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Microstructural, mechanical, and corrosion characterization of plasma-nitrided plastic injection mould steel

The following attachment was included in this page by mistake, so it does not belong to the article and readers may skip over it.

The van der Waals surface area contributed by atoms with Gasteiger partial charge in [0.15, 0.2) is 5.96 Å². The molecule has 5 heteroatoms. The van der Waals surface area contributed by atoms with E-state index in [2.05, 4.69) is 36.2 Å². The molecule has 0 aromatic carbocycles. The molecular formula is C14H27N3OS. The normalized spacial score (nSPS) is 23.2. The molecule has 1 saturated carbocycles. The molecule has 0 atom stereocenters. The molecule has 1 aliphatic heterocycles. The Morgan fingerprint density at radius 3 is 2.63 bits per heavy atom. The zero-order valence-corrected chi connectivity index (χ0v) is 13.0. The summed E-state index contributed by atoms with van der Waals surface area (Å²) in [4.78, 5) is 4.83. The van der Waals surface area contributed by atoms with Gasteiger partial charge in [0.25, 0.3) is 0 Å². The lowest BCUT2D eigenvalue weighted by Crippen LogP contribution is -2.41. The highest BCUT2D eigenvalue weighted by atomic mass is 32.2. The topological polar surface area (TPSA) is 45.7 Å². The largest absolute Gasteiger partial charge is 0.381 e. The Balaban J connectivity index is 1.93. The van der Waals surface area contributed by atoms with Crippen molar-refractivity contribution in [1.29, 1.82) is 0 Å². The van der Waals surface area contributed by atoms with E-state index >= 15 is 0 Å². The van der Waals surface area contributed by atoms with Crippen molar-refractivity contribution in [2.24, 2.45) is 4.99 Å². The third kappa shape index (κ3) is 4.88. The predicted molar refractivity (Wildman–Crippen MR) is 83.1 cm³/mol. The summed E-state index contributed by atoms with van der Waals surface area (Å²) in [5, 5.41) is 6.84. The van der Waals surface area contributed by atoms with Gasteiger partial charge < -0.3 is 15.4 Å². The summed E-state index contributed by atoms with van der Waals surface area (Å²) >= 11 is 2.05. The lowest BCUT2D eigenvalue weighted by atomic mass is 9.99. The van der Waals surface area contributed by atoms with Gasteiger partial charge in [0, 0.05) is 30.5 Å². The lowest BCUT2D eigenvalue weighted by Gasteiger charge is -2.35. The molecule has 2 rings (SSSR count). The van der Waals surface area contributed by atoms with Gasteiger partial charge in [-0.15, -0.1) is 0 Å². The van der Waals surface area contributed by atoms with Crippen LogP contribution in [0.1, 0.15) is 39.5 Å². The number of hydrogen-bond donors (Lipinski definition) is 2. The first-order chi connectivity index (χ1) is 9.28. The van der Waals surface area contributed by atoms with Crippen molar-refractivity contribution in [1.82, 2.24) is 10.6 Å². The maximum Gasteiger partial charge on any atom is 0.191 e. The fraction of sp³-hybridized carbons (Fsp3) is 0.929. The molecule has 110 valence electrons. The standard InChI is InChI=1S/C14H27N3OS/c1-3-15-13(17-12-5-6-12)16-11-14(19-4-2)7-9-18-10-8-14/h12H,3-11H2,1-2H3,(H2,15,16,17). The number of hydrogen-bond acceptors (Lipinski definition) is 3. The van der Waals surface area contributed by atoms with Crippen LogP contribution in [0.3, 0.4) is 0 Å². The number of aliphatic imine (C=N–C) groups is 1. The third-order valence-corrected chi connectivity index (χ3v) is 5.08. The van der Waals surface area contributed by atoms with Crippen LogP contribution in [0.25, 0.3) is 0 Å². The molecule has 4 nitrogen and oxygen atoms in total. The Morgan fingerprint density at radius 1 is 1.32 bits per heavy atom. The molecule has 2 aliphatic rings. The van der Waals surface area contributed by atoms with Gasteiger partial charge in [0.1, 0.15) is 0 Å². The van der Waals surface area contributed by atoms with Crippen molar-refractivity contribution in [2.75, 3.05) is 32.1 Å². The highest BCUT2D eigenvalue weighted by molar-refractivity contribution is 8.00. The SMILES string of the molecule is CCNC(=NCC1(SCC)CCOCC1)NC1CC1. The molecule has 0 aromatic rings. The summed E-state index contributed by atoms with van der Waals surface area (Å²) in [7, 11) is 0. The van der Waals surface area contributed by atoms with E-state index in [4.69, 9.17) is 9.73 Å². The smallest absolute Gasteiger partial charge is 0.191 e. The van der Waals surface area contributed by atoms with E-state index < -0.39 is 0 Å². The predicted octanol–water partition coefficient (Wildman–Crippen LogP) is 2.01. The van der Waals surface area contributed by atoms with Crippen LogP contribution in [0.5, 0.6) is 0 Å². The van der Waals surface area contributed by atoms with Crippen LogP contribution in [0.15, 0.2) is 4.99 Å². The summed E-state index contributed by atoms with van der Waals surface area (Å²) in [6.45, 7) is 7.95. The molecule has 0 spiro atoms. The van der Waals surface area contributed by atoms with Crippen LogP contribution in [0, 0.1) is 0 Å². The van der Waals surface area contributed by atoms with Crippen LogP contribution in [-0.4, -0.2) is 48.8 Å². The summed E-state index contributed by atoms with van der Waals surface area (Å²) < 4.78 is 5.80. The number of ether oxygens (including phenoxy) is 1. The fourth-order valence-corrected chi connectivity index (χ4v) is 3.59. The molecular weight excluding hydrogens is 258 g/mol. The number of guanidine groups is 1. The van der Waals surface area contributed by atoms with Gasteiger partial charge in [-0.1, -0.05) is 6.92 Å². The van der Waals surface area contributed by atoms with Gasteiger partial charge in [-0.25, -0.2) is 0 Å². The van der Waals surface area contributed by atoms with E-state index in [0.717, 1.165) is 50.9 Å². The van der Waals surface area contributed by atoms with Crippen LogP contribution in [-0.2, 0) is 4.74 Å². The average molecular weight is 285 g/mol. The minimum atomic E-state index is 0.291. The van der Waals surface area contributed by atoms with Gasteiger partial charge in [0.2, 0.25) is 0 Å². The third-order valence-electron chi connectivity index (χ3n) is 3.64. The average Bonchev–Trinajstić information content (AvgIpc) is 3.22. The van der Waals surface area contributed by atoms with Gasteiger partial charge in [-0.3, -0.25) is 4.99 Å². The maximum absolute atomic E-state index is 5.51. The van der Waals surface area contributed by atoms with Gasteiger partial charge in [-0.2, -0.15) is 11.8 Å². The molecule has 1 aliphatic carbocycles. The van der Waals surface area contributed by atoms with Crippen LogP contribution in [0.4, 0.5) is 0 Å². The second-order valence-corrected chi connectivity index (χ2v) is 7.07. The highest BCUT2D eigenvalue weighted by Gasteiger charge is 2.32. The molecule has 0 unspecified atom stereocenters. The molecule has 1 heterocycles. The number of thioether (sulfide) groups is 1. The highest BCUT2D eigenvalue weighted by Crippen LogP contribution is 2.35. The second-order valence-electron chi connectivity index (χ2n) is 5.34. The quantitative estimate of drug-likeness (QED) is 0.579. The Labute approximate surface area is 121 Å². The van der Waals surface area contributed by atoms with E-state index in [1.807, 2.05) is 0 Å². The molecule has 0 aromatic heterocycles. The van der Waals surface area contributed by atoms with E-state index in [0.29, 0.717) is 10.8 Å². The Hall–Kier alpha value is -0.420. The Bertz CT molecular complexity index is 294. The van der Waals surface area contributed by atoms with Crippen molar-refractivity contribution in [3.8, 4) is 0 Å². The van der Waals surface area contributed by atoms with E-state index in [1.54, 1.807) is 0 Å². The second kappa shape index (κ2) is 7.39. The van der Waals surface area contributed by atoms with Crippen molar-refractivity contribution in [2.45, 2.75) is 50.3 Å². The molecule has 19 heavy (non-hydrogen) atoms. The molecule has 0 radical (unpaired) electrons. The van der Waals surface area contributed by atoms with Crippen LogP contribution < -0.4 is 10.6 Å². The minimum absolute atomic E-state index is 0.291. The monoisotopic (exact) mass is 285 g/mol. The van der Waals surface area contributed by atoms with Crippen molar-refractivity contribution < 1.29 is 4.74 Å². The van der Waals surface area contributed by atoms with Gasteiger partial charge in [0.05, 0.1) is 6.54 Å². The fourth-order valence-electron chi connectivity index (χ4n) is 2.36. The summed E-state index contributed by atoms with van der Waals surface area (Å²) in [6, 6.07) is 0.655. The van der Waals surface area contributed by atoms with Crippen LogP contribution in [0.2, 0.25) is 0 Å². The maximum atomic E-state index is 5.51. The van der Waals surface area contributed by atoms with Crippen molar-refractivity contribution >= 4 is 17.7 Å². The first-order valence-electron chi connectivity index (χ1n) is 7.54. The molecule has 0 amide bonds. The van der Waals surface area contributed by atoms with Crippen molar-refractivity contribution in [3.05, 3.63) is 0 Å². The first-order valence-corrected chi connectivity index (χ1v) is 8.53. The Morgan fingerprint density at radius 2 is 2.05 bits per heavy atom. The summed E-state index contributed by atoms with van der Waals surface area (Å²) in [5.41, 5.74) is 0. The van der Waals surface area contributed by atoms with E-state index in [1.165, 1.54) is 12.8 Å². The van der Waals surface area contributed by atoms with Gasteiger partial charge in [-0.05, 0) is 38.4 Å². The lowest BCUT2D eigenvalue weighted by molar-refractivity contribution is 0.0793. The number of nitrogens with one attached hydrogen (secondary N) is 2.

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Plasma nitriding can be used to improve wear and corrosion behaviour of moulds for plastic injection by modifying the near-surface layers of these materials. In this study, a ferritic stainless steel (X36CrMo17) was plasma nitrided at 520-540 °C for 15-18 h under various gas mixtures of N2+H2 in an industrial nitriding facility. The nitrided layer microstructures, thicknesses, and strengths were studied by X-ray diffraction (XRD), conversion electron and X-ray Mössbauer spectroscopies (CEMS and CXMS), cross-sectional scanning electron microscopy (SEM), and cross-sectional nanohardness measurements. The corrosion behaviour was investigated by a salt spray method. Combined Mössbauer, XRD, and SEM analyses demonstrate that (Fe,Cr,Mn)-nitrides, the ε- and γ′-nitrides, the Fe3C-like carbide, and CrN are distributed in the top nitrided layers of several micron thickness. The CEMS and CXMS analyses clearly show the nearly complete decomposition of the surface and deeper layers into phase separated mixtures of pure bcc-Fe, (Fe,Cr,Mn)-nitrides, and CrN. The nitriding conditions with the gas composition N2/H2=1 produces the thickest nitrided layer (∼135 μm) with enhanced corrosion protection. The nanohardness of the surface layers is found to be plateau-shaped and increased by about a factor of three in comparison to that of the substrate material.